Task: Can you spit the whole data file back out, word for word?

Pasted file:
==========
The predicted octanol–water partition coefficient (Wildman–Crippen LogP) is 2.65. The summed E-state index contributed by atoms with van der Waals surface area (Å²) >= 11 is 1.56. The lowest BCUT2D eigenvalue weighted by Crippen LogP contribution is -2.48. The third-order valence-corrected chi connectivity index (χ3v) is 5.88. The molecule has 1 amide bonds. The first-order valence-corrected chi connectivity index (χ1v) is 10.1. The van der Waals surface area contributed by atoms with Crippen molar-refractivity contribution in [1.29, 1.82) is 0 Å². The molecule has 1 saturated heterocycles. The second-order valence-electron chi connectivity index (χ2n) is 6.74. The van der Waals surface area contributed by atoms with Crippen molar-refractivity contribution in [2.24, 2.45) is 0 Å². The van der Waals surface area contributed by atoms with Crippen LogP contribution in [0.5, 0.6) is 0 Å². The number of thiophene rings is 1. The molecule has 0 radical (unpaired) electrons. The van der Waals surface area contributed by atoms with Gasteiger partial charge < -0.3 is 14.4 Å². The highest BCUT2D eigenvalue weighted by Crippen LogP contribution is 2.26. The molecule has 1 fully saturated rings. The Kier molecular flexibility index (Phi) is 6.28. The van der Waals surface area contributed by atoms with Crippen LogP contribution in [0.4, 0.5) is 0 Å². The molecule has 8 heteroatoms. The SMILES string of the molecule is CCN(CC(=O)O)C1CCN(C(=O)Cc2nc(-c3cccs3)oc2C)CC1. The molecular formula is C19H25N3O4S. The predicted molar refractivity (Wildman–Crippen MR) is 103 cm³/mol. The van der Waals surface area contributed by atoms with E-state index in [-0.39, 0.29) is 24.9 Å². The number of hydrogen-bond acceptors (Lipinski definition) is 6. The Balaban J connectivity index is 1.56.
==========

The predicted octanol–water partition coefficient (Wildman–Crippen LogP) is 2.65. The summed E-state index contributed by atoms with van der Waals surface area (Å²) >= 11 is 1.56. The lowest BCUT2D eigenvalue weighted by Crippen LogP contribution is -2.48. The third-order valence-corrected chi connectivity index (χ3v) is 5.88. The molecule has 1 amide bonds. The first-order valence-corrected chi connectivity index (χ1v) is 10.1. The van der Waals surface area contributed by atoms with Crippen molar-refractivity contribution in [1.29, 1.82) is 0 Å². The molecule has 1 saturated heterocycles. The second-order valence-electron chi connectivity index (χ2n) is 6.74. The van der Waals surface area contributed by atoms with Crippen molar-refractivity contribution in [2.24, 2.45) is 0 Å². The van der Waals surface area contributed by atoms with Crippen LogP contribution in [0.5, 0.6) is 0 Å². The number of thiophene rings is 1. The molecule has 0 radical (unpaired) electrons. The van der Waals surface area contributed by atoms with Gasteiger partial charge < -0.3 is 14.4 Å². The highest BCUT2D eigenvalue weighted by Crippen LogP contribution is 2.26. The molecule has 1 fully saturated rings. The Kier molecular flexibility index (Phi) is 6.28. The van der Waals surface area contributed by atoms with Crippen LogP contribution in [0.4, 0.5) is 0 Å². The molecule has 8 heteroatoms. The SMILES string of the molecule is CCN(CC(=O)O)C1CCN(C(=O)Cc2nc(-c3cccs3)oc2C)CC1. The molecular formula is C19H25N3O4S. The predicted molar refractivity (Wildman–Crippen MR) is 103 cm³/mol. The van der Waals surface area contributed by atoms with E-state index in [-0.39, 0.29) is 24.9 Å². The number of hydrogen-bond acceptors (Lipinski definition) is 6. The Balaban J connectivity index is 1.56.